Wednesday, 30 October 2013

A brilliant day and good deeds ...

(Tuesday) Just the same as yesterday … as we were about to untie the ropes ...
… a boat comes past!
… old working boat Aquila - built by Harland and Wolff in 1935 exactly the same as Corona which coincidentally was the one that past us yesterday!  Not only that, a hire boat went past too!
We waited a while before leaving our mooring at 09:30 to give them chance to get through the first of today’s locks …
… but when we got to Minworth bottom lock Aquila was on the landing.  They were having problems getting the boat into the lock as the bottom gate would not completely open.  He asked if he could stand on our counter to try to move rubbish from the gate recess with his boat hook.  After a few attempts the gate seemed to open further and we ascended the lock and left them to it.
Whilst stopped at the Minworth services Aquila cruised past us so we were pleased with our good deed of the day.
Into Erdington Hall Tunnel … and out again ... looking back it doesn’t look half as impressive as its name!

Hugh power house as we cruise through Neachells …

… and scum on the water

Approaching Salford Junction ...

… we need the second turning on our left

Straight ahead leads onto the Tame Valley Canal but it doesn’t look very well used.

First left goes through Birmingham and onto the Grand Union Canal … we’ll be able to come up to Birmingham on WB Still Rockin ...
… and second left under Salford Turnover Bridge … there’s a boat coming through the narrows!

Our turn ...

A lovely old ornate bridge crosses the river (Tame?) below

A lot of men digging a hole in the towpath, as we cruised we saw these holes very half mile or so but have no idea what they’re for.

Doesn’t have quite the same ring  or views as Canary Wharf!
Getting closer to Birmingham now
A queue at Aston Bottom Lock where we were caught in quite a prolonged shower of ash from what sounded like a building site over a high wall on our right and was the cause of the ‘scum’ we’d seen on the water earlier.  It was hoods up and don’t let it get into your eyes - it wasn’t very nice at all.
Looking up Aston Locks in the bright sunshine
The top few locks of the Aston flight I found quite unusual with  huge pounds (stretch water between 2 locks)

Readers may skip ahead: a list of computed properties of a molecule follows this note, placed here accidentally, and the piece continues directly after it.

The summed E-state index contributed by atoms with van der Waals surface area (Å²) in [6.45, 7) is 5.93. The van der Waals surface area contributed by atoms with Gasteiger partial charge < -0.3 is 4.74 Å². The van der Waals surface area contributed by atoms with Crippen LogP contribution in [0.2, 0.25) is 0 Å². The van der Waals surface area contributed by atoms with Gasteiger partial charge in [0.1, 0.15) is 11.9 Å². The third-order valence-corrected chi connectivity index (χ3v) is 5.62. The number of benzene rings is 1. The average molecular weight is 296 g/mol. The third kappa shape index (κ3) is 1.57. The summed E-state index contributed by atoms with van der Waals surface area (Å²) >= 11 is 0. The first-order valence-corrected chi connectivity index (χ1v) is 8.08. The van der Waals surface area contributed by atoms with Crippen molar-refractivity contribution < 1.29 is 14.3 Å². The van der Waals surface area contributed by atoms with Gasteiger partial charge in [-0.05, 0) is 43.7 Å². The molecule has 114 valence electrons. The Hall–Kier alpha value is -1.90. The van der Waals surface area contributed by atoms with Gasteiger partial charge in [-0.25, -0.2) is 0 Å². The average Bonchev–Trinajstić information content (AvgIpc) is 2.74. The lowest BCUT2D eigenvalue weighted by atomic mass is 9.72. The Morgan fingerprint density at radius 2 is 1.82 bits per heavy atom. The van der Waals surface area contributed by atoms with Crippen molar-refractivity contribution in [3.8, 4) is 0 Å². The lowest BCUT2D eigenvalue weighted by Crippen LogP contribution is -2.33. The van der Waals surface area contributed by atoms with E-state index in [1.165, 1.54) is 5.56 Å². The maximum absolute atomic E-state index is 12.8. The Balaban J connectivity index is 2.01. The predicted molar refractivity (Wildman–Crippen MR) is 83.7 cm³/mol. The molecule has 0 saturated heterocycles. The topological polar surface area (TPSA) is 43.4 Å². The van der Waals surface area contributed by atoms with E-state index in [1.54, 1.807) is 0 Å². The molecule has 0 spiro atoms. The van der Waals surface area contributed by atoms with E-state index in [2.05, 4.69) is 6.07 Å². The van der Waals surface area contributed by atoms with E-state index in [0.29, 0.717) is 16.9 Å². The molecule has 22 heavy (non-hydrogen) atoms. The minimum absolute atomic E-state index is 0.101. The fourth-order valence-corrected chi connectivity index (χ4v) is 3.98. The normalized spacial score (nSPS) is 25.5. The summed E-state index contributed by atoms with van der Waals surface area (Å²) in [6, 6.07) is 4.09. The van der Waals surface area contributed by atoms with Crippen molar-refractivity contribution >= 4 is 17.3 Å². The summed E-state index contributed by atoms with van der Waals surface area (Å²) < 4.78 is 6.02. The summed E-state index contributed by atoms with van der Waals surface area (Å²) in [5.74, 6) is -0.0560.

Our original idea was to moor up for the night at Aston Junction but when we arrived we decided it wasn’t such a good idea.  A hire boat that had been following us caught us up as we were discussing whether there was enough time to continue up the Farmers Bridge Lock flight.  I asked them how far they were going and they told me that they were going up to Gas Street and continued on to the first lock, I asked if they would help us by opening a sluice as they left each lock and they agreed - Brilliant!

There was Mum and Dad ...

… and 3 young teenagers ...

… and between them they not only opened the sluice for us but the gate as well!

It was now just after 5pm and the sun was amazing on the water and the buildings …

… as we continued to climb into Birmingham with such fantastic help from that family and also the lady in red you can see here who also helped by closing gates after I’d entered the locks.
Top Lock at last after 8 hours, 8 miles and 29 locks!
We found a peaceful safe mooring at Brindley Place on the Oozells Loop, tired but happy and hungry and very grateful for all the help we'd received from strangers.  George went out on a mission to find a take-a-way and came back with the best chicken and chips we’ve ever tasted!
What a brilliant day!!

Tuesday, 29 October 2013

Hunkering down ...

Friday morning ... always the case when you set off in a morning to lock … another boat passes as you start to untie your ropes!  Not to worry though we’ve got all day.
Weeds and overgrown trees make getting a straight line of sight on the first lock of the day difficult